On balance I think Inmarsat is better placed to win this battle, because we have projected for many years that the satellite consumer broadband market would not live up to Viasat’s very high expectations. Indeed I still expect that the most that Viasat and Hughes can hope for in the North American consumer broadband market is 2-3 million customers between them, with growth stalling in 3-4 years time as terrestrial buildout continues. Fundamentally, I have a hard time seeing satellite broadband as anything other than a last resort technology, however much capacity Viasat throws at the customer, because the constraining factor is the need to install a relatively costly terminal, which then requires ARPUs of $50 per month and up, far above expectations for terrestrial alternatives (especially in less wealthy rural areas).
As a result, Viasat could well be left with excess capacity if it does decide to contract for Viasat-2 before Viasat-1 has proved its commercial potential, as was stated on the call. Of course that could lead to some destructive price cutting to capture the limited number of regional customer opportunities, but just as in the MSS market when regional players have made inroads in certain areas, Inmarsat could well emerge relatively unscathed.
In recent discussions we’ve heard rumors that Inmarsat may soon make a bid to take over Thrane & Thrane, its biggest equipment supplier. Inmarsat has certainly been in acquisition mode over the last year, taking over Stratos and Segovia and investing in SkyWave. Nevertheless, such a move would still be quite a shock for many in the MSS industry.
However, it would be a logical accompaniment to Inmarsat’s Ka-band strategy: Inmarsat would be able to reduce the price of L-band equipment (particularly FleetBroadband terminals) and thereby help to fend off the threat from Ku-band VSAT for the next few years until its new Ka-band satellites are in orbit. Thrane could also play an important role in development of mobile Ka-band terminals, which are clearly the biggest technical risk in Inmarsat’s entire Ka-band plan.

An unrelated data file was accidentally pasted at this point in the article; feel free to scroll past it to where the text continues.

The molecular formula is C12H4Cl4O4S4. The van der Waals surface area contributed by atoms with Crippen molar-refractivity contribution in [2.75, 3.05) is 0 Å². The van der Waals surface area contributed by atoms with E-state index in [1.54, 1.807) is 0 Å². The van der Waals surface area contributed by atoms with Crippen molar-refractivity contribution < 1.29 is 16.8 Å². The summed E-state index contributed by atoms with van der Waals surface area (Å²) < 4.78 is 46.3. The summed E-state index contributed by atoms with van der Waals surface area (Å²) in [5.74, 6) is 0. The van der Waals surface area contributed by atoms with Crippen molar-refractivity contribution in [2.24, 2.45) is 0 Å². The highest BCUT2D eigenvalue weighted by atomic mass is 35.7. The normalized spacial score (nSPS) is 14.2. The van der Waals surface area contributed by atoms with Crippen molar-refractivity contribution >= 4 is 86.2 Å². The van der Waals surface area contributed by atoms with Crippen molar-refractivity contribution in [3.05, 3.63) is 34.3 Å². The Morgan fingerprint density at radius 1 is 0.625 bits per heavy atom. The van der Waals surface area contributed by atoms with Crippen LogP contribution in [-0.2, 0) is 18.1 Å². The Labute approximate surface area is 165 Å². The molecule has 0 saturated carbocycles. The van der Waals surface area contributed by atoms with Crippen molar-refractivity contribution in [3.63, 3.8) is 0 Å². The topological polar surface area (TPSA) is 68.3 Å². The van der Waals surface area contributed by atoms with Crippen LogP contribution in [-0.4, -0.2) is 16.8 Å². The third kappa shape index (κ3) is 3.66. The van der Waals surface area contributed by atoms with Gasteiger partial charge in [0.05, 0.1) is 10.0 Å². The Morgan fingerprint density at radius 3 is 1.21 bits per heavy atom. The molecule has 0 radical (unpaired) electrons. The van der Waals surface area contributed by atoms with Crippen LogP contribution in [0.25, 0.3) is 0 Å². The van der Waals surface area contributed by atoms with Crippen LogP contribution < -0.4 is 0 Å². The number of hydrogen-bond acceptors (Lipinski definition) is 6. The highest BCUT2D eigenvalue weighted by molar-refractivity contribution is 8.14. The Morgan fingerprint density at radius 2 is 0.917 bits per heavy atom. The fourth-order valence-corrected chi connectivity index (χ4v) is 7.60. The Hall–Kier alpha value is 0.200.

Though the threat from Ku-band has been hyped up recently, most notably in Comsys’s recent maritime VSAT report, our view continues to be that L-band has a very sustainable market position, outside the highest spending ships. To date, Ku-band VSATs have achieved only limited penetration within Inmarsat’s core maritime commercial transportation market (which incidentally is much smaller than 100,000 ships), and most of these ships spend far too little to ever contemplate a move to VSAT.
By reducing the cost of L-band equipment, in concert with its aggressive moves on airtime pricing over the last year, Inmarsat has a very viable opportunity to hold off Ku-band VSAT incursion. Even the recent concerns about shortfalls in Inmarsat’s maritime revenue growth during the first quarter of 2010 appear to stem much more from the price reductions that Inmarsat and its distributors have used to remain competitive on high spending vessels, rather than any substantial loss of market share to VSAT in the commercial transportation business. Indeed many maritime VSAT service providers had a very disappointing year in 2009, and quite a number of them are now up for sale, in what we would view as an attempt to exploit the perception of rapid future market growth before they actually need to fulfill these expectations.